All this chasing around after turkeys, tracking down Brussels sprouts and and non-stop catering doesn’t leave much time for blogging but I can’t let the season pass without sharing a couple of recipes without which, for me, Christmas simply cannot proceed.
The first is for Mincemeat – the best way to whip up some festive cheer, filling the kitchen with heavenly spiced fruit smells that instantly bring on that Christmassy feeling. I use the mincemeat to make sinfully moreish mince pies for drinks parties or as a dessert (preferably with brandy butter). I bought all the ingredients except suet in INA Market. Suet, grated beef fat, is a throwback to pre-refrigeration times when mincemeat was a way of preserving meat. It’s not absolutely necessary and even without it you’ll make mincemeat that’s a hundred times better than the shop-bought variety. Beef and vegetarian suet is available at Modern Bazaar in Vasant Lok – although don’t be tempted by their ready-made mincemeat, it’s way too spicy.
450g apples, peeled, cored and finely chopped
225g shredded suet
225g finely chopped glace cherries
350g dark brown sugar
finely grated zest of 2 oranges or sweet lime
finely grated zest of 2 lemons
50g almonds, sliced finely
4 teaspoons ground mixed spice
half teaspoon cinnamon
half a nutmeg, grated
6 tablespoons brandy (optional)
Once you’ve finished chopping and measuring, you’ve done all the hard work. Now all you have to do is put all the ingredients except the brandy (if using) into a large bowl. Mix thoroughly, cover and leave to steep for at least 12 hours, or overnight. The next morning, place the mincemeat, loosely covered with foil in a low oven (about 120 degrees) for three hours. As the mixture heats and the kitchen fills with a divine fruity spiciness, you may well find yourself humming Christmas carols and wishing goodwill to all men.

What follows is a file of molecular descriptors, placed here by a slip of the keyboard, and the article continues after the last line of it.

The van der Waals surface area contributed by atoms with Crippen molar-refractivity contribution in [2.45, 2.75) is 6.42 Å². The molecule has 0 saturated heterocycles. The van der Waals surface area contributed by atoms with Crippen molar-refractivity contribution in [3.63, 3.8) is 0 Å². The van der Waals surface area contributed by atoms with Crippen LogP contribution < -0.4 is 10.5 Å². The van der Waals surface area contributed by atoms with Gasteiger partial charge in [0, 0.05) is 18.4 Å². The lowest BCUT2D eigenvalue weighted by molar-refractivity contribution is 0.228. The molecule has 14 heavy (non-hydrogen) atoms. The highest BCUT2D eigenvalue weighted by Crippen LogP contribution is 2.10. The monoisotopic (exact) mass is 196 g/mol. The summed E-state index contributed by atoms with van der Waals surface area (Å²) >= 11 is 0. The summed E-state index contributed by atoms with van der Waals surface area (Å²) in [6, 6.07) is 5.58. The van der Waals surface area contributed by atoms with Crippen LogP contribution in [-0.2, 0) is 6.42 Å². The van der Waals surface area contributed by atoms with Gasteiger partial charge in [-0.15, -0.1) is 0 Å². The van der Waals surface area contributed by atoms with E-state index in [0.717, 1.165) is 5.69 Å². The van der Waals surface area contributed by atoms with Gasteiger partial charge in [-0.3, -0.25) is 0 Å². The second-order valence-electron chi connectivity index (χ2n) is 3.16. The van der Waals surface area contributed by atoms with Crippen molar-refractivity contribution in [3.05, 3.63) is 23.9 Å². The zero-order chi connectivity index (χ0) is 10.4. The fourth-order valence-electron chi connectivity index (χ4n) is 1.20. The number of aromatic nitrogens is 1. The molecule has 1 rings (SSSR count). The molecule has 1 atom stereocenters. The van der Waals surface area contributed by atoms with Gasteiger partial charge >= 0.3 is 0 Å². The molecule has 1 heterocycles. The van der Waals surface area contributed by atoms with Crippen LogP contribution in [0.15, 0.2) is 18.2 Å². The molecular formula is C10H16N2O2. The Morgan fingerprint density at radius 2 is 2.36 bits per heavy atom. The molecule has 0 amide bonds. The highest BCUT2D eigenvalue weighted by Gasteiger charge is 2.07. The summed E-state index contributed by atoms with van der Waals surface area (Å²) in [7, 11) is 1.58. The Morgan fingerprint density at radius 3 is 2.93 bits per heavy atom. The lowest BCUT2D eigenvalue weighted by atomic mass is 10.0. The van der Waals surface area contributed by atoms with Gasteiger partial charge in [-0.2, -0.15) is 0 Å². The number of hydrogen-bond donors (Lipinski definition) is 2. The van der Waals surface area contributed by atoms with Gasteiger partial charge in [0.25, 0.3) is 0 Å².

When the mincemeat has cooled, stir in the brandy and either seal in jars (mincemeat keeps for months and is great in crumbles, pies and ice-cream all year round) or make up mince pies.
This year I’ve been experimenting with different fats for the shortcrust pastry and I have to say good old Amul is the hands down winner, it gives the pastry a creamy saltiness which sets off the sweet mincemeat perfectly. It’s important to roll out the pastry as thinly as possible (my sister reminded me that our mother, a genius baker, used to say you should be able to see yourself through it). You want the lightest, slightest possible shell, just enough to enough to convey the mincemeat to your mouth. Our mother always made closed-top pies but somewhere along the line, probably under the influence of Nigella Lawson, I’ve started making star-shaped lids. Incidentally, Nigella also binds her pastry with orange juice instead of water, although I didn’t find it made much difference.
makes up to 48
200g plain flour (maida)
100g cold butter, chopped into small pieces
pinch of salt
5-6 tablespoons cold water or orange juice
You will need two pastry cutters, one 6cm, one star-shaped, and a greased 12-hole tart tin.
Preheat oven to 200 degrees.
Sift flour and salt then add the butter. Rub the butter into the flour gently with your fingertips until the mixture looks like breadcrumbs. Do this quickly and lightly and keep the mixture cool. Now add enough water or orange juice, a little at a time, to just combine the mixture with a knife then knead gently to form a ball. You want a firm, dry-ish dough that holds together but is not in any way sticky. Wrap the dough in cling film and leave to rest in the fridge for 30 minutes.
Roll out the pastry as thinly as possible – I manage 48 pies from this quantity of pastry – and cut an equal number of discs and stars. Press the discs into the tart tin and into each put a spoonful of mincemeat up to the rim of the pastry. Press a star lightly onto each pie and bake for about 10-15 minutes until a light brown colour. Remove from the oven and sprinkle with icing sugar.
Eat one immediately while writing your list for Santa!
Mince pies can be made up to a week in advance, kept in an airtight tin, then heated in the oven when you need them.